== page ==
By the time January is over, many people – some sources say up to 64% – have abandoned their fitness resolutions for the year. Unfortunately, rather than looking for a way to recharge themselves, they simply decide to shelve them for another 11 months. If that’s a description of what you’re going through, we have one word for you: “Stop!”
It’s not difficult to get back on track with your fitness goals. It just takes a little bit of re-evaluation… and a lot of forgiveness. Of course, the latter can be hard to swallow. Too many individuals can’t seem to find it in their hearts to let themselves feel like they have “failed”. This is especially true of men and women who tend to be uber-competitive anyway. Before moving forward, they have to make a commitment to allow for setbacks and simply see them as stepping stones, not unconquerable brick walls.
Just let everything go, and then start to look for signs of what went awry.
For example, you may want to put together a list of when and why your fitness resolutions stopped being a priority. In doing so, you may find that:
• You started on a new health routine after a week, but abandoned it when a major change happened in your home or work life (e.g., the kids started back into school, you were assigned a huge project, you discovered that your mom needed help with transportation to and from medical appointments.)
• You never really began your fitness goals to begin with, beyond dabbling here and there for a couple of days.
• You weren’t serious about the resolutions, and you kind of thought you’d tank on them.
• You became physically injured or sick and didn’t rehab properly after the incident.
This objective evaluation isn’t meant to make you feel like you’ve lost the battle. It’s meant to ferret out the underlying causes to why your fitness resolutions never really got off the ground.
After writing down your bullet points, look through each one and see if there might be other causes to why you abandoned your new fitness regimen and didn’t look back.
As you explore other realities of this issue, examine that the following might have been contributing factors to why you couldn’t really sustain your new fitness goals:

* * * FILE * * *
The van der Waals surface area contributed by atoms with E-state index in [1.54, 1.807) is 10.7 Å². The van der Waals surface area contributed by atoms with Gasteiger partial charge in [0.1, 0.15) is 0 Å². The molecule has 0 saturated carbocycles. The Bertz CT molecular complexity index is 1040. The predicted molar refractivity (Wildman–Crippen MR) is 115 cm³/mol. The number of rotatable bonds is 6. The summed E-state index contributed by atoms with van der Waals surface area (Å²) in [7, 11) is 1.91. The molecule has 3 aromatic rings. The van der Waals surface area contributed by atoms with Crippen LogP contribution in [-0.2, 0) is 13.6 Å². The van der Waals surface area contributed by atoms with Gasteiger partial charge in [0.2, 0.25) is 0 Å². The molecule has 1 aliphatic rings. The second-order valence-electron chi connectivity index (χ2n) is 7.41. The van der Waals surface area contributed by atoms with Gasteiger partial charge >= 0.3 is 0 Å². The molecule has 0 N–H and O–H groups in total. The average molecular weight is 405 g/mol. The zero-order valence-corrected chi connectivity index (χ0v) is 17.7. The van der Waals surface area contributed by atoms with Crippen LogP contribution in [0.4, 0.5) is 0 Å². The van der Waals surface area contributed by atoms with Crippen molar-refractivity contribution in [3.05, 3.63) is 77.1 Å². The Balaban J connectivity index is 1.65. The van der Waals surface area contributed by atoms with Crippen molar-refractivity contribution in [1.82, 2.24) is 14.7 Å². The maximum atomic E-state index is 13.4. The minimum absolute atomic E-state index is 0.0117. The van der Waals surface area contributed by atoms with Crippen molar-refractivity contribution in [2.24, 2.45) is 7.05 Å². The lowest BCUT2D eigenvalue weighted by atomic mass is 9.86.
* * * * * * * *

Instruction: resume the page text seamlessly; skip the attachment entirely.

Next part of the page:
• Your fitness goals were far too unattainable or unrealistic for your current lifestyle, physical health, situation, etc.
• You never really were serious about undertaking the fitness resolutions you set for yourself.
• You dove too quickly into a new WOD and didn’t give yourself any time to acclimate to it.
At this point, you’re starting to get to the heart of the matter, which is a huge step toward getting back to your resolutions.
As you’ve drilled down deeper, you’ve no doubt noticed some patterns. This is the point where it’s key for you to put together new resolutions that are:
• More genuine than your original ones.
• More practical than the ones you wrote before January 1.
• More physically manageable given your circumstances.
Going forward, you can use these new fitness goals as your guidelines and throw away the older ones.
Now that you have different “marching orders,” you can go full-steam ahead with your fitness. Of course, if you find that you still cannot seem to stick with them, you may want to go through the re-evaluation process again. That’s okay, and there’s nothing wrong with it. You may actually have to do a personal “check in” on a monthly or bi-monthly basis.
There’s no magic involved here, and there’s no one to cry “foul” if you backpedal or mix it up when it comes to resolutions. They’re your objectives, after all, and no one else’s, so make sure they fit your needs and wants to a “T”.Printable Version